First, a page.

Here QQ is not groupal and i write EQ\mathbf{E}Q only for the heck of it and to indicate that this is contractible and the vertical morphisms above are monic (cofibrations if due care is taken).

      So I have GG acting on EG\mathbf{E}G and the coequalizer of that action exists and is BG\mathbf{B}G

      G×EGEGBG G \times \mathbf{E}G \stackrel{\to}{\to} \mathbf{E}G \to \mathbf{B}G

      I can also consider the colimit KK of the diagram

      G×EGEGEQ. G \times \mathbf{E}G \stackrel{\to}{\to} \mathbf{E}G \to \mathbf{E}Q \,.

      That gives me a canonical morphism BGK\mathbf{B}G \to K fitting in total into a diagram

      G Q EG EQ BG K. \array{ G &\to& Q \\ \downarrow && \downarrow \\ \mathbf{E}G &\to& \mathbf{E}Q \\ \downarrow && \downarrow \\ \mathbf{B}G &\to& K } \,.

      Now here comes finally the question: I know that the coequalizer of G×EGEGG \times \mathbf{E}G \stackrel{\to}{\to} \mathbf{E}G is a model for the homotopy colimit over the diagram

      G×GG* \cdots G \times G \stackrel{\to}{\stackrel{\to}{\to}} G \stackrel{\to}{\to} *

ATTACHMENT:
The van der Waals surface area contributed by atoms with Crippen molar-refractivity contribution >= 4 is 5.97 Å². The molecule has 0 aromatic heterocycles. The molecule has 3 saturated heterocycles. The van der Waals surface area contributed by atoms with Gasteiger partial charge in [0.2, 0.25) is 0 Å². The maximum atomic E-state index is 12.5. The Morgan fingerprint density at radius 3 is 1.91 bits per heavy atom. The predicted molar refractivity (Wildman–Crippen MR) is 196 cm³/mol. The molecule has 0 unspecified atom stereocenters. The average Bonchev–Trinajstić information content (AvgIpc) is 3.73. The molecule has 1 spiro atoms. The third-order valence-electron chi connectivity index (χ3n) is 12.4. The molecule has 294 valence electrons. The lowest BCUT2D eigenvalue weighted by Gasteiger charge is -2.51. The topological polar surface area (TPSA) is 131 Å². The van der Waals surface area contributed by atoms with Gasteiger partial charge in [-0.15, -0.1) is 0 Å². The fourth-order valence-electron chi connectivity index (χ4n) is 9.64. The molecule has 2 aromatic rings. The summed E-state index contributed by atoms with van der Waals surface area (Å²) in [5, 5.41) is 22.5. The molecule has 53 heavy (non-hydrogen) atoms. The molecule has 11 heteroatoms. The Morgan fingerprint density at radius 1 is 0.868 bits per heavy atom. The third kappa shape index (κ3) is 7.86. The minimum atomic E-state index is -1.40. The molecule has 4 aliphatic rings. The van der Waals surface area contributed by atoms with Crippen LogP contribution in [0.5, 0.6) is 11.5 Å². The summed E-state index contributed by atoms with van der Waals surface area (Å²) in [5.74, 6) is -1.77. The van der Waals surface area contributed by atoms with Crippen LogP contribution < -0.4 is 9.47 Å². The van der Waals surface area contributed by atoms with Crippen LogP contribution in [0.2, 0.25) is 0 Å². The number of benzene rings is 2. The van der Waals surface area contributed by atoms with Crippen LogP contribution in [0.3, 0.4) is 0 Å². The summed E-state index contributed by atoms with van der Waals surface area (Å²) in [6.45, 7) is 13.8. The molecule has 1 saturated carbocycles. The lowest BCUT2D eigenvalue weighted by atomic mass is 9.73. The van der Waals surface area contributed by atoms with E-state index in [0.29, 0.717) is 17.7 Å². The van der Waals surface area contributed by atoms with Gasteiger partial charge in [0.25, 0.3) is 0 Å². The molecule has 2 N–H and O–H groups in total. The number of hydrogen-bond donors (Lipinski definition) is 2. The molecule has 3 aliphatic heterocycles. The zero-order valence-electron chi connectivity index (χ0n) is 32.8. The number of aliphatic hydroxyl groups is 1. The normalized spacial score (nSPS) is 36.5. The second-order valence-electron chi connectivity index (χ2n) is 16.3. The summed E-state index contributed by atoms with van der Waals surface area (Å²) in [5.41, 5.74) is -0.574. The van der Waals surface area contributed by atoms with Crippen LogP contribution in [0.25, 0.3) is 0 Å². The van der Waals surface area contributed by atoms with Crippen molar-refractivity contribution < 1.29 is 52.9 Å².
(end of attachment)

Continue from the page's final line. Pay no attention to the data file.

as you can imagine. But I am stuck: what intrinsic (,1)(\infty,1)-categorical operation is KK a model of?

      I must be being dense….

    • In the article categorification via groupoid schemes, I removed a distracting query box containing a discussion of how to get a double slash in TeX. The answer was that // works, but is ugly, while prettier things like \sslash may not work for people who don't have the font loaded.
    • added a stubby

      to the entry Lie infinity-groupoid.

      The punchline is that if we pick a groupal model for EG\mathbf{E}G – our favorite one is the Lie 2-group INN(G)INN(G) – then by the general nonsense of Maurer-Cartan forms on \infty-Lie groups there is a Maurer-Cartan form on EG\mathbf{E}G. This is, I claim, the universal Ehresmann connection on EG\mathbf{E}G.

      The key steps are indicated in the section now, but not exposed nicely. I expect this is pretty unreadable for the moment and I tried to mark it clearly as being “under construction”. But tomorrow I hope to polish it .

    • created topological submersion. I’ve seen more than one definition of this, and both could be useful. My natural inclination is to the more general, where each point in the domain has a local section through it.

      On a side note I use a related condition in my thesis for a topological groupoid over a space: every object is isomorphic to one in the image of a local section. This was used in conjunction with local triviality of topological bigroupoids to define certain sorts of 2-bundles.

    • expanding the entry hypercohomology started by Kevin Lin, I wrote an Idea-section that tries to explain the nnPOV on this